In January of 1942, the Army took over 468 acres next to the Montauk Lighthouse to create a coastal defense station — what today we call Camp Hero. Remote yet strategically vulnerable, almost all of Montauk would come to be occupied by the U.S. military during World War II.
“You had the Coast Guard up at the lighthouse, the Navy at Fort Pond [Bay], the Army at Camp Hero, the Signal Corps was out at the lighthouse at that time,” Vinnie Grimes recalled in an interview for the book American Gibraltar. He recalled seeing “flashes out in the ocean – it was German U-boats hitting tankers and cargo ships that were headed for Europe to help in the war effort.”
The Montauk Manor was turned into a barracks; officers were headquartered in the Carl Fisher office building. Star Island became a Navy auxiliary base; private yachts were dispatched as patrol boats to look for submarines.
Ultimately there were 600 enlisted men and 37 officers stationed at Camp Hero, which was disguised as a fishing village but housed anti-aircraft and machine gun emplacements.
At Montauk Point, the families of lighthouse keepers moved out while the Coast Guard took over watches. To escape the notice of the Nazis, a 1,000-watt bulb was switched out for a 100-watt one. The U.S. military took over the nearby Wyandanee Inn.
There was also the matter of the windmill at the Lathrop Brown estate. Built in Southampton in 1813, it had been moved to Wainscott, where, by 1912, it became the Wainscott Public Library, according to Windmills of Long Island.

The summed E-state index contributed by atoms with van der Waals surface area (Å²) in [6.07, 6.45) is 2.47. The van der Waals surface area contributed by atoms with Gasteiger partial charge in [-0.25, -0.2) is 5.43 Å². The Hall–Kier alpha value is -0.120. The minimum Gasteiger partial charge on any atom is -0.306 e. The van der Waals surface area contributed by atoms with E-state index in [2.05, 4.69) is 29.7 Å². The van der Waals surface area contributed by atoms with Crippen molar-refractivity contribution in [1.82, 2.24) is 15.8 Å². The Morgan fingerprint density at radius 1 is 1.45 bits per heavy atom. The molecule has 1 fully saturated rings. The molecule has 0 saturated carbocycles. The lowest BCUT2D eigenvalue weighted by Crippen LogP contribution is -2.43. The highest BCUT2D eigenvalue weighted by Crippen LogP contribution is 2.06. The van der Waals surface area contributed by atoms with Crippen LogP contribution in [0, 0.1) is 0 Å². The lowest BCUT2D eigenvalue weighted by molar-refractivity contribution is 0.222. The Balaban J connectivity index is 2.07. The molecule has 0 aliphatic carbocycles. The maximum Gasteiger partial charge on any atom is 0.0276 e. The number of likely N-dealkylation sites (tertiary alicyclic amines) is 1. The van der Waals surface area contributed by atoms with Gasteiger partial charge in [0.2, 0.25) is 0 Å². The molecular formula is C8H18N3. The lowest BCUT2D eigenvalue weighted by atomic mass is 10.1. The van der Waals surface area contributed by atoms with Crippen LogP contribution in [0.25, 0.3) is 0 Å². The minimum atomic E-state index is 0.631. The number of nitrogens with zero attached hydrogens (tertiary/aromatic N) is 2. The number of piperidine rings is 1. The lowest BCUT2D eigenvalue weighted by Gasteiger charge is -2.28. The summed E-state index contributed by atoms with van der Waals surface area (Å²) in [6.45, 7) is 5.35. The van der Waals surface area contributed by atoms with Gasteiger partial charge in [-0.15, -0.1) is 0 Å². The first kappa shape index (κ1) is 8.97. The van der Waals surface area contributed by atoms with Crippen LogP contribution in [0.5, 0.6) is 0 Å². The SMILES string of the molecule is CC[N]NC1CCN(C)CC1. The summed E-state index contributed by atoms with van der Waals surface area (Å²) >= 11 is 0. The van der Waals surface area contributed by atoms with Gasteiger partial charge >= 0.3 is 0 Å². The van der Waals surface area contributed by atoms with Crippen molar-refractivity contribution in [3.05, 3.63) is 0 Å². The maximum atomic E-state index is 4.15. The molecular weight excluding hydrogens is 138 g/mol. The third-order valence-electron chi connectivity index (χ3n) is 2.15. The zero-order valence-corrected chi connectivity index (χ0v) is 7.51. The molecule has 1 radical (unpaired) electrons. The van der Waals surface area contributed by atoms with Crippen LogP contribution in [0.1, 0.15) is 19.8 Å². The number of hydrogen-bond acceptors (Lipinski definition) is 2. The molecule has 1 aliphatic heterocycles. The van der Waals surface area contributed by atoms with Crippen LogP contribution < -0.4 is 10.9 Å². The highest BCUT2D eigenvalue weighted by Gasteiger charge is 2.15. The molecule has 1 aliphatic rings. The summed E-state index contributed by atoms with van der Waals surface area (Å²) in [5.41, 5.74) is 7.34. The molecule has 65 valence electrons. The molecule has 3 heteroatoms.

The wealthy Lathrop Brown (whose father was a founder of the Brown, Harris, Stevens real estate firm) bought the windmill in 1922. It was moved to Montauk, where he had a cottage built on property purchased from the heirs of Arthur Benson. Set on the rugged cliffs just west of the lighthouse and attached to the cottage, the old mill contained a sitting room as well as two upstairs bedrooms.
Exposed though it was, the mill had survived the 1938 hurricane, but, after the government took over the property, Lathrop Brown was given six months to remove it or see it destroyed. His garage was purchased by Mary Smith and moved to the Montauk fishing village, the East Hampton Star reported shortly after the 1942 deadline. The main cottage was moved by D. Stewart Iglehart of Westbury to his property near Gurney’s Inn. For the windmill, Mr. Brown found a new owner in one G. Pierson, a Yale history professor and the owner of a summer house in the Georgica Association.
“That perambulating windmill, built in Southampton in 1813; moved to Wainscott in 1852; moved by Mr. Brown to Montauk Point in 1922, has once again taken to the road,” the Star said.
“Wainscott had regretted, ever since 1922, the removal of its only windmill within living memory; and was delighted to have it back again.”
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